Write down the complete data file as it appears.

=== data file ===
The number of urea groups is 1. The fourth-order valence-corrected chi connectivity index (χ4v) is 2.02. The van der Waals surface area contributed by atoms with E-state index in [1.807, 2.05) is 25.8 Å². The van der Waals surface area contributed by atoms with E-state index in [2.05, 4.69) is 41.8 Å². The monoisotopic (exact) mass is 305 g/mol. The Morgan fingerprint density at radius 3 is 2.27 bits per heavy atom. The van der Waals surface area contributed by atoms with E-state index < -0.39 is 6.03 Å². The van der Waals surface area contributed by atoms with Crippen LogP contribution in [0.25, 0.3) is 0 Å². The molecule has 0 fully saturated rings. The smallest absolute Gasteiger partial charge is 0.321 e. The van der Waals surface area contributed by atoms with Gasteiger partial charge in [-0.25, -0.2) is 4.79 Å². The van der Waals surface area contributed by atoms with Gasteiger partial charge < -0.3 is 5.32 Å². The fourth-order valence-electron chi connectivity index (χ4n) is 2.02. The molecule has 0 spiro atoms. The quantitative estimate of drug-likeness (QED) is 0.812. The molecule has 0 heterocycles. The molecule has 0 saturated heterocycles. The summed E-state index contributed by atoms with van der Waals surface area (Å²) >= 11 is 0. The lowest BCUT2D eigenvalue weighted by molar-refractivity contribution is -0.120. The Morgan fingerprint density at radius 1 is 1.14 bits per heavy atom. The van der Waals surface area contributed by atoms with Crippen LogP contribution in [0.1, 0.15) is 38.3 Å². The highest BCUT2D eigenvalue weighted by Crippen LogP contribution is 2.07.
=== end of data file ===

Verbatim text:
The number of urea groups is 1. The fourth-order valence-corrected chi connectivity index (χ4v) is 2.02. The van der Waals surface area contributed by atoms with E-state index in [1.807, 2.05) is 25.8 Å². The van der Waals surface area contributed by atoms with E-state index in [2.05, 4.69) is 41.8 Å². The monoisotopic (exact) mass is 305 g/mol. The Morgan fingerprint density at radius 3 is 2.27 bits per heavy atom. The van der Waals surface area contributed by atoms with E-state index < -0.39 is 6.03 Å². The van der Waals surface area contributed by atoms with Crippen LogP contribution in [0.25, 0.3) is 0 Å². The molecule has 0 fully saturated rings. The smallest absolute Gasteiger partial charge is 0.321 e. The van der Waals surface area contributed by atoms with Gasteiger partial charge in [-0.25, -0.2) is 4.79 Å². The van der Waals surface area contributed by atoms with Gasteiger partial charge < -0.3 is 5.32 Å². The fourth-order valence-electron chi connectivity index (χ4n) is 2.02. The molecule has 0 spiro atoms. The quantitative estimate of drug-likeness (QED) is 0.812. The molecule has 0 heterocycles. The molecule has 0 saturated heterocycles. The summed E-state index contributed by atoms with van der Waals surface area (Å²) >= 11 is 0. The lowest BCUT2D eigenvalue weighted by molar-refractivity contribution is -0.120. The Morgan fingerprint density at radius 1 is 1.14 bits per heavy atom. The van der Waals surface area contributed by atoms with Crippen LogP contribution in [0.1, 0.15) is 38.3 Å². The highest BCUT2D eigenvalue weighted by Crippen LogP contribution is 2.07.